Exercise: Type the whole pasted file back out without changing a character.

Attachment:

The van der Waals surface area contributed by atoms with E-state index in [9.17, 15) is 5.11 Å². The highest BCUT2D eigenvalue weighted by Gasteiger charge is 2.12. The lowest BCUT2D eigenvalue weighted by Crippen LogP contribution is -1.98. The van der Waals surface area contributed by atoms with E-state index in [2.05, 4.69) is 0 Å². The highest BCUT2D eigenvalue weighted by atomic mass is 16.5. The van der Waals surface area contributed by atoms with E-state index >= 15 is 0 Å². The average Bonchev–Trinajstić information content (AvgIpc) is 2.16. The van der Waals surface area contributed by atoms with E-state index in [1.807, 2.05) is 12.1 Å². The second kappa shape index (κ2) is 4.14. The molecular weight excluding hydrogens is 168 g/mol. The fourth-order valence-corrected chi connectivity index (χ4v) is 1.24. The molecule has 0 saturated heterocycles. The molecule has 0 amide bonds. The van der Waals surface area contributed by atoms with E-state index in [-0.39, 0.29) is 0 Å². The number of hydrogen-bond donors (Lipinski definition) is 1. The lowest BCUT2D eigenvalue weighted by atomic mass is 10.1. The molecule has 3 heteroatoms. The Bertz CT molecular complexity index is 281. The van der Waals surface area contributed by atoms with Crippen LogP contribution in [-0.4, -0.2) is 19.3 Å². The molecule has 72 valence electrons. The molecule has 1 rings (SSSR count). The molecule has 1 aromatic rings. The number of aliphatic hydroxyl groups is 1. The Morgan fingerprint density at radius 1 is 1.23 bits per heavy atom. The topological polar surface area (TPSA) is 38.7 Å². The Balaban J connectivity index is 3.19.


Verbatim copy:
The van der Waals surface area contributed by atoms with E-state index in [9.17, 15) is 5.11 Å². The highest BCUT2D eigenvalue weighted by Gasteiger charge is 2.12. The lowest BCUT2D eigenvalue weighted by Crippen LogP contribution is -1.98. The van der Waals surface area contributed by atoms with E-state index in [2.05, 4.69) is 0 Å². The highest BCUT2D eigenvalue weighted by atomic mass is 16.5. The van der Waals surface area contributed by atoms with E-state index >= 15 is 0 Å². The average Bonchev–Trinajstić information content (AvgIpc) is 2.16. The van der Waals surface area contributed by atoms with E-state index in [1.807, 2.05) is 12.1 Å². The second kappa shape index (κ2) is 4.14. The molecular weight excluding hydrogens is 168 g/mol. The fourth-order valence-corrected chi connectivity index (χ4v) is 1.24. The molecule has 0 saturated heterocycles. The molecule has 0 amide bonds. The van der Waals surface area contributed by atoms with E-state index in [-0.39, 0.29) is 0 Å². The number of hydrogen-bond donors (Lipinski definition) is 1. The lowest BCUT2D eigenvalue weighted by atomic mass is 10.1. The molecule has 3 heteroatoms. The Bertz CT molecular complexity index is 281. The van der Waals surface area contributed by atoms with Crippen LogP contribution in [-0.4, -0.2) is 19.3 Å². The molecule has 72 valence electrons. The molecule has 1 rings (SSSR count). The molecule has 1 aromatic rings. The number of aliphatic hydroxyl groups is 1. The Morgan fingerprint density at radius 1 is 1.23 bits per heavy atom. The topological polar surface area (TPSA) is 38.7 Å². The Balaban J connectivity index is 3.19.